Tuesday, November 14, 2017 by Frances Bloomfield
Sulfoxaflor is a systemic insecticide categorized as a sulfilimine, a class of compounds distinguished by its nitrogen-to-sulfur bond. This chemical was developed to be an insecticide that’s both safe for pollinators and dangerous to disease-carrying pests that have developed a resistance to conventional insecticides.
This white, sharp-odored powder has proven effective against crop-destroying aphids. Though approved by the United States Environmental Protection Agency (EPA), sulfoxaflor was linked to the widespread and massive collapse of honeybee colonies. As such, on Sept. 10, 2015, the 9th Circuit Court of Appeals ruled that the EPA had violated federal laws when it approved sulfoxalor without going over the studies regarding its potential impact on honeybee colonies.
As a sub-class of neonicotinoids, sulfoxaflor has the same effect on bees. Neonicotinoids, a group of insecticides derived from nicotine, are absorbed by plants and can become present in the pollen and nectar harvested by bees. Once absorbed, neonicotinoids can cause the bees to become disoriented and can even reduce these insects’ ability to reproduce. As per a two-year long study that encompassed 33 sites in the United Kingdom, Hungary, and Germany, the agricultural use of neonicotinoids can harm both domesticated and wild bees.
According to the Pesticide Properties Database, sulfoxaflor is toxic to earthworms as well. Moreover, the rapid degradation rate of this chemical means that it has a low leaching potential. However, its tendency to bioaccumulate means that sulfoxaflor is moderately toxic to birds and mammals, yet is of low toxicity to the majority of aquatic organisms.
The health effects of sulfoxaflor on humans have varied. The immediate impact of sulfoxaflor exposure is eye irritation, although corneal injury has been deemed unlikely. The ruling on this chemical’s more serious health effects is split. Some publications have noted that sulfoxaflor poses little to no health risks to human beings. The site FluorideAlert.org, however, has stated that toxicity studies have found sulfoxaflor to be toxic to the nervous system and liver.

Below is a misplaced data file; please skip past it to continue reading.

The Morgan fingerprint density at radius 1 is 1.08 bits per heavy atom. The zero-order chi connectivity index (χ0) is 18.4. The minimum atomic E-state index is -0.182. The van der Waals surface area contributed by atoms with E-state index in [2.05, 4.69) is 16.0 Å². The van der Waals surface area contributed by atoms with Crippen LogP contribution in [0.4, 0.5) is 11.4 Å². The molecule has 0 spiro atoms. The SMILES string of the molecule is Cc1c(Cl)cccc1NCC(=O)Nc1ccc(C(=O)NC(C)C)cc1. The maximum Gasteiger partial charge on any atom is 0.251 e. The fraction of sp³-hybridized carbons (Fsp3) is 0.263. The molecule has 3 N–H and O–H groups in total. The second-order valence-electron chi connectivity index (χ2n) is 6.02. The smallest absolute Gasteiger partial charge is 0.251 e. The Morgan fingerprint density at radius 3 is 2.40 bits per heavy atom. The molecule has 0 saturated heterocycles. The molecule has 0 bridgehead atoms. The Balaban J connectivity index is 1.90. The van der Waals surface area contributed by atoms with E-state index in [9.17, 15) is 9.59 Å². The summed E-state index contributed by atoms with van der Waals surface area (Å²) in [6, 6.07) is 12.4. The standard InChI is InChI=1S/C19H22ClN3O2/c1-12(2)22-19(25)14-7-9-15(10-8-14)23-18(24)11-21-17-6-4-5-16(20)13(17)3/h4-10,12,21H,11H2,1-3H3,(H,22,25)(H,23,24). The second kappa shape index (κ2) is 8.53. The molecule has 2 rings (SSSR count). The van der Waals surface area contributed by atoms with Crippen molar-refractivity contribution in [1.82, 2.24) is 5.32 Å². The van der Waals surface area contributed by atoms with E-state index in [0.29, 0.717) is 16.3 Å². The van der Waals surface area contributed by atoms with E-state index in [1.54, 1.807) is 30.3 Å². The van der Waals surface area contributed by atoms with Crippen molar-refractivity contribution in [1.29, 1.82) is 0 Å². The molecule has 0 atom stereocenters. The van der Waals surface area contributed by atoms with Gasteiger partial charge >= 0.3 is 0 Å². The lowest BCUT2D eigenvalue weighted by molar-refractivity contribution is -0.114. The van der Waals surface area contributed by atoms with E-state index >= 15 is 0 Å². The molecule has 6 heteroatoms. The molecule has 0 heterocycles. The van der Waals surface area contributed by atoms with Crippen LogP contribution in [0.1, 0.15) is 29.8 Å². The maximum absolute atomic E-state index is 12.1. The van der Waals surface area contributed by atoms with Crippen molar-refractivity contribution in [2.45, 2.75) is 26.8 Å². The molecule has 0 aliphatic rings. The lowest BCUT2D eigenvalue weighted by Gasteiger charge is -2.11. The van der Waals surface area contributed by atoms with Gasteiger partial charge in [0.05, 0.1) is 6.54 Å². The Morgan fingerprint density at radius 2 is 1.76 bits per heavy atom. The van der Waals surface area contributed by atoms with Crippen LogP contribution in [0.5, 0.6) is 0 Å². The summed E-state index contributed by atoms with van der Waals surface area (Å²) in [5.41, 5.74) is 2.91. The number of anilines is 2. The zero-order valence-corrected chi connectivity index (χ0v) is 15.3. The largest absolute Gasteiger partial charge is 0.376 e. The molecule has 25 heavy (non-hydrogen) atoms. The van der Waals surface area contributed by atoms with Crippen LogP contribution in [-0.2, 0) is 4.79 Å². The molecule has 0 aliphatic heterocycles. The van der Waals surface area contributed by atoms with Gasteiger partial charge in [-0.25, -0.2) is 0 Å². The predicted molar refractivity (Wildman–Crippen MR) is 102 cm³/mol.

Additionally, chronic dietary exposure to sulfoxaflor resulted in lab rats developing higher blood cholesterol, single-cell necrosis, and liver hypertrophy, or increased liver weight.
As per toxicity studies, sulfoxaflor is toxic to the liver and nervous systems. Researchers pointed out that exposure to this chemical can cause development toxicity and hepatotoxicity.
Sulfoxaflor was found to have negatively impacted male rats’ reproductive organs by increasing the weights of the testicles, causing the seminiferous tubules to atrophy, and diminishing the secretions of the coagulating glands, prostate, and seminal vessicles.
Sulfoxaflor is a product of Dow AgroSciences, a unit of the multinational chemical corporation The Dow Chemical Company. It’s most often included in Transform and Closer, two of the company’s branded insecticides.
The best way to prevent exposure to this chemical is to avoid purchasing the products containing it, namely Dow’s Transform and Closer.
Those who already have either of these insecticides within their homes are recommended to store them in their original containers and in cool, dry places as far away as possible from food, foodstuffs, potable water supplies, and medications. To dispose of these sulfoxaflor-containing products, contact the local or area regulatory authorities for their recommended disposal methods.
Sulfoxaflor is highly to toxic to honeybees and earthworms, moderately toxic to mammals and birds, and of low toxicity to aquatic animals and plants. Use of products made with sulfoxaflor (namely Dow’s Closer and Transform) can cause bees to become disoriented and hamper their reproductive capabilites.
Among humans, sulfoxaflor can irritate the eyes. Animal studies have indicated that sulfoxaflor can be more dangerous, however. This chemical can affect the liver, nervous, and male reproductive systems. In particular, sulfoxaflor exposure can cause liver and nervous system toxicity, and damage the various parts of the male reproductive system.
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